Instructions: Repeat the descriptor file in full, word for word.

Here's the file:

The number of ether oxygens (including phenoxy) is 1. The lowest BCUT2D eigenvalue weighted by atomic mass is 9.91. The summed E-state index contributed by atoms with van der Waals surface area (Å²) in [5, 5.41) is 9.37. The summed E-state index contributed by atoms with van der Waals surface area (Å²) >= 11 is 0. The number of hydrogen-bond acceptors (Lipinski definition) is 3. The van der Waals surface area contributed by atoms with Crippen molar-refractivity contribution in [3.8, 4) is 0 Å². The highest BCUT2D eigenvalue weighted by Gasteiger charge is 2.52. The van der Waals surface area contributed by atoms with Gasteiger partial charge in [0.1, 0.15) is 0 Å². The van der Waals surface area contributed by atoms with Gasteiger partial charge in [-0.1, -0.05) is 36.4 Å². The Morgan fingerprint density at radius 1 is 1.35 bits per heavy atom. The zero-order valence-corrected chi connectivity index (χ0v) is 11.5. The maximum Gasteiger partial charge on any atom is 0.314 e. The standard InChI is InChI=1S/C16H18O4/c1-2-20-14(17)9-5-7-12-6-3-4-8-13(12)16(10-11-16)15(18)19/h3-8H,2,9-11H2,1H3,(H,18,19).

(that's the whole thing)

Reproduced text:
The number of ether oxygens (including phenoxy) is 1. The lowest BCUT2D eigenvalue weighted by atomic mass is 9.91. The summed E-state index contributed by atoms with van der Waals surface area (Å²) in [5, 5.41) is 9.37. The summed E-state index contributed by atoms with van der Waals surface area (Å²) >= 11 is 0. The number of hydrogen-bond acceptors (Lipinski definition) is 3. The van der Waals surface area contributed by atoms with Crippen molar-refractivity contribution in [3.8, 4) is 0 Å². The highest BCUT2D eigenvalue weighted by Gasteiger charge is 2.52. The van der Waals surface area contributed by atoms with Gasteiger partial charge in [0.1, 0.15) is 0 Å². The van der Waals surface area contributed by atoms with Gasteiger partial charge in [-0.1, -0.05) is 36.4 Å². The Morgan fingerprint density at radius 1 is 1.35 bits per heavy atom. The zero-order valence-corrected chi connectivity index (χ0v) is 11.5. The maximum Gasteiger partial charge on any atom is 0.314 e. The standard InChI is InChI=1S/C16H18O4/c1-2-20-14(17)9-5-7-12-6-3-4-8-13(12)16(10-11-16)15(18)19/h3-8H,2,9-11H2,1H3,(H,18,19).